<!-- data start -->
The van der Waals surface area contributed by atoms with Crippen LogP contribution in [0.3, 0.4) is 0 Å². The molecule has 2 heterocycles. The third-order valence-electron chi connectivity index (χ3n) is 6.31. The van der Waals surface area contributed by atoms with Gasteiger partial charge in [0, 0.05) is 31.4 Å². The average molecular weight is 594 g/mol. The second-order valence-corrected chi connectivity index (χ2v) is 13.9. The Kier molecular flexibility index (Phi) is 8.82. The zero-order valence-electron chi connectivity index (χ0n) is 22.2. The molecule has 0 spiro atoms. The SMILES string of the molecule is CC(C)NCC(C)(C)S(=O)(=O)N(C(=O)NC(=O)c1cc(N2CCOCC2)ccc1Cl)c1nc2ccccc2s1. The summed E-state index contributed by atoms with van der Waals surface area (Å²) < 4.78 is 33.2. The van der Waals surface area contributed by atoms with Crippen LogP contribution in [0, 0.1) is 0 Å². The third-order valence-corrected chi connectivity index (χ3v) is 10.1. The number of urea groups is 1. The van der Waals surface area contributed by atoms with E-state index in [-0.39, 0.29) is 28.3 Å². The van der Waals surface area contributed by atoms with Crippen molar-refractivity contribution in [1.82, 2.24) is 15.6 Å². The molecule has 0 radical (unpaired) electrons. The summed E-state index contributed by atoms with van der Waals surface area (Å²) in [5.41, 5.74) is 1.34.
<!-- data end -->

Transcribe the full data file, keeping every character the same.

The van der Waals surface area contributed by atoms with Crippen LogP contribution in [0.3, 0.4) is 0 Å². The molecule has 2 heterocycles. The third-order valence-electron chi connectivity index (χ3n) is 6.31. The van der Waals surface area contributed by atoms with Gasteiger partial charge in [0, 0.05) is 31.4 Å². The average molecular weight is 594 g/mol. The second-order valence-corrected chi connectivity index (χ2v) is 13.9. The Kier molecular flexibility index (Phi) is 8.82. The zero-order valence-electron chi connectivity index (χ0n) is 22.2. The molecule has 0 spiro atoms. The SMILES string of the molecule is CC(C)NCC(C)(C)S(=O)(=O)N(C(=O)NC(=O)c1cc(N2CCOCC2)ccc1Cl)c1nc2ccccc2s1. The summed E-state index contributed by atoms with van der Waals surface area (Å²) < 4.78 is 33.2. The van der Waals surface area contributed by atoms with Crippen LogP contribution in [0, 0.1) is 0 Å². The third-order valence-corrected chi connectivity index (χ3v) is 10.1. The number of urea groups is 1. The van der Waals surface area contributed by atoms with E-state index in [-0.39, 0.29) is 28.3 Å². The van der Waals surface area contributed by atoms with Crippen molar-refractivity contribution in [1.82, 2.24) is 15.6 Å². The molecule has 0 radical (unpaired) electrons. The summed E-state index contributed by atoms with van der Waals surface area (Å²) in [5.41, 5.74) is 1.34.